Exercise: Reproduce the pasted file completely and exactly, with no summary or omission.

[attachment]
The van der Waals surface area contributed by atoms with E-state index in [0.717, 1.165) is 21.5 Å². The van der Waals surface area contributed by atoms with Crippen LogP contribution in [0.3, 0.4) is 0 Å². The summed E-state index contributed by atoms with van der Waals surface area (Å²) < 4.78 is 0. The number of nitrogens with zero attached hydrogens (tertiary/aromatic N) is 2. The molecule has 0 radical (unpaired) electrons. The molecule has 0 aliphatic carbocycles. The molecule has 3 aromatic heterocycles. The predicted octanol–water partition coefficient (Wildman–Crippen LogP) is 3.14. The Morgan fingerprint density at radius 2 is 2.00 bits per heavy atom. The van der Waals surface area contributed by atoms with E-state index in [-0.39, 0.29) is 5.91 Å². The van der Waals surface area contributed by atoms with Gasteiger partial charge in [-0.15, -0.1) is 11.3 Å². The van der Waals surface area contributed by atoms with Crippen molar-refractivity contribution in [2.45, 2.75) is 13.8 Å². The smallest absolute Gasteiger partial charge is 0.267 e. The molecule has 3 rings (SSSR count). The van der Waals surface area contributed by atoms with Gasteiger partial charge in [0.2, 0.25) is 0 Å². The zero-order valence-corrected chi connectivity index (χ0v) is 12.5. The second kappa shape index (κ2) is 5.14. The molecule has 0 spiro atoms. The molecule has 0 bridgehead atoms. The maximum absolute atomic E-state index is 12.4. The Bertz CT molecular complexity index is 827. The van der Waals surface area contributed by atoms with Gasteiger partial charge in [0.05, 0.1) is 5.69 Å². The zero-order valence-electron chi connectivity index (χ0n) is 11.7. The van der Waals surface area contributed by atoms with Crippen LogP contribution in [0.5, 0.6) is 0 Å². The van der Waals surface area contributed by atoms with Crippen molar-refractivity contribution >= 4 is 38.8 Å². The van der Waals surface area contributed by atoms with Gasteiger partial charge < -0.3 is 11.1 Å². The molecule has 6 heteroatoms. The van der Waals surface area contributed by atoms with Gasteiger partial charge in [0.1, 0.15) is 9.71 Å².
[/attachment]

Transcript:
The van der Waals surface area contributed by atoms with E-state index in [0.717, 1.165) is 21.5 Å². The van der Waals surface area contributed by atoms with Crippen LogP contribution in [0.3, 0.4) is 0 Å². The summed E-state index contributed by atoms with van der Waals surface area (Å²) < 4.78 is 0. The number of nitrogens with zero attached hydrogens (tertiary/aromatic N) is 2. The molecule has 0 radical (unpaired) electrons. The molecule has 0 aliphatic carbocycles. The molecule has 3 aromatic heterocycles. The predicted octanol–water partition coefficient (Wildman–Crippen LogP) is 3.14. The Morgan fingerprint density at radius 2 is 2.00 bits per heavy atom. The van der Waals surface area contributed by atoms with E-state index in [-0.39, 0.29) is 5.91 Å². The van der Waals surface area contributed by atoms with Gasteiger partial charge in [-0.15, -0.1) is 11.3 Å². The van der Waals surface area contributed by atoms with Crippen molar-refractivity contribution in [2.45, 2.75) is 13.8 Å². The smallest absolute Gasteiger partial charge is 0.267 e. The molecule has 3 rings (SSSR count). The van der Waals surface area contributed by atoms with Gasteiger partial charge in [0.2, 0.25) is 0 Å². The zero-order valence-corrected chi connectivity index (χ0v) is 12.5. The second kappa shape index (κ2) is 5.14. The molecule has 0 spiro atoms. The molecule has 0 bridgehead atoms. The maximum absolute atomic E-state index is 12.4. The Bertz CT molecular complexity index is 827. The van der Waals surface area contributed by atoms with Gasteiger partial charge in [0.05, 0.1) is 5.69 Å². The zero-order valence-electron chi connectivity index (χ0n) is 11.7. The van der Waals surface area contributed by atoms with Crippen LogP contribution in [0.5, 0.6) is 0 Å². The van der Waals surface area contributed by atoms with Crippen molar-refractivity contribution >= 4 is 38.8 Å². The van der Waals surface area contributed by atoms with Gasteiger partial charge < -0.3 is 11.1 Å². The molecule has 6 heteroatoms. The van der Waals surface area contributed by atoms with Gasteiger partial charge in [0.1, 0.15) is 9.71 Å².